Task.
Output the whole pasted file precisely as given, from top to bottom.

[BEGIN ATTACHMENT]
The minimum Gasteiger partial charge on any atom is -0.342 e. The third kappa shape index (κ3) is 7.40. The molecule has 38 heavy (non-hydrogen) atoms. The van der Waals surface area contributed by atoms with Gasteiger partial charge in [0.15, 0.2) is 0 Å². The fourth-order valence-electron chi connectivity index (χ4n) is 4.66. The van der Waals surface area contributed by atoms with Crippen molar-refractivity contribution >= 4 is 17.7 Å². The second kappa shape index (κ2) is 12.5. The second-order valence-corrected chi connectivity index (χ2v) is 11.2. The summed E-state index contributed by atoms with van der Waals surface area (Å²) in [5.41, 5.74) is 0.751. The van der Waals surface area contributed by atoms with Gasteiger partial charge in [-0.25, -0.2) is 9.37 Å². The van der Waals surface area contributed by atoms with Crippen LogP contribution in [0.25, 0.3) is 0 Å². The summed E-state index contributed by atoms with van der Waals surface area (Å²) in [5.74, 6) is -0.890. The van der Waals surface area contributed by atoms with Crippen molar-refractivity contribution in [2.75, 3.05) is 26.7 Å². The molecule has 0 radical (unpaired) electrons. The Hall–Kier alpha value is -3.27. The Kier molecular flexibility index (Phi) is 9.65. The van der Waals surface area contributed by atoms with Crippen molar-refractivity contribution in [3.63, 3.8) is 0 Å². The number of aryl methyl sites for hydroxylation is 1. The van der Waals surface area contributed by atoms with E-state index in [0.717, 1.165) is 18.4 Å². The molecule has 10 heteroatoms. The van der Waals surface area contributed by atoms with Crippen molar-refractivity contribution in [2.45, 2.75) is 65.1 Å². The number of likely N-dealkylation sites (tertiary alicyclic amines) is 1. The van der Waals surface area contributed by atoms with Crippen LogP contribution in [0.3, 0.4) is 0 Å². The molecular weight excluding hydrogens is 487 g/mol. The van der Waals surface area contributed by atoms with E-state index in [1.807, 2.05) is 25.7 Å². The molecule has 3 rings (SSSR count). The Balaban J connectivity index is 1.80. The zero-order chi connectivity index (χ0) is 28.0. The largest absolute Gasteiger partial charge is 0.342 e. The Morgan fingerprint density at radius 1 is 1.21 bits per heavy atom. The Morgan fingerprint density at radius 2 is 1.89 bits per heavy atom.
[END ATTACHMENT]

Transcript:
The minimum Gasteiger partial charge on any atom is -0.342 e. The third kappa shape index (κ3) is 7.40. The molecule has 38 heavy (non-hydrogen) atoms. The van der Waals surface area contributed by atoms with Gasteiger partial charge in [0.15, 0.2) is 0 Å². The fourth-order valence-electron chi connectivity index (χ4n) is 4.66. The van der Waals surface area contributed by atoms with Crippen molar-refractivity contribution >= 4 is 17.7 Å². The second kappa shape index (κ2) is 12.5. The second-order valence-corrected chi connectivity index (χ2v) is 11.2. The summed E-state index contributed by atoms with van der Waals surface area (Å²) in [5.41, 5.74) is 0.751. The van der Waals surface area contributed by atoms with Gasteiger partial charge in [-0.25, -0.2) is 9.37 Å². The van der Waals surface area contributed by atoms with Crippen LogP contribution in [0.25, 0.3) is 0 Å². The summed E-state index contributed by atoms with van der Waals surface area (Å²) in [5.74, 6) is -0.890. The van der Waals surface area contributed by atoms with Crippen molar-refractivity contribution in [2.75, 3.05) is 26.7 Å². The molecule has 0 radical (unpaired) electrons. The Hall–Kier alpha value is -3.27. The Kier molecular flexibility index (Phi) is 9.65. The van der Waals surface area contributed by atoms with Crippen molar-refractivity contribution in [3.63, 3.8) is 0 Å². The number of aryl methyl sites for hydroxylation is 1. The van der Waals surface area contributed by atoms with E-state index in [0.717, 1.165) is 18.4 Å². The molecule has 10 heteroatoms. The van der Waals surface area contributed by atoms with Crippen molar-refractivity contribution in [2.45, 2.75) is 65.1 Å². The number of likely N-dealkylation sites (tertiary alicyclic amines) is 1. The van der Waals surface area contributed by atoms with Crippen LogP contribution in [0.3, 0.4) is 0 Å². The molecular weight excluding hydrogens is 487 g/mol. The van der Waals surface area contributed by atoms with E-state index in [1.807, 2.05) is 25.7 Å². The molecule has 3 rings (SSSR count). The Balaban J connectivity index is 1.80. The zero-order chi connectivity index (χ0) is 28.0. The largest absolute Gasteiger partial charge is 0.342 e. The Morgan fingerprint density at radius 1 is 1.21 bits per heavy atom. The Morgan fingerprint density at radius 2 is 1.89 bits per heavy atom.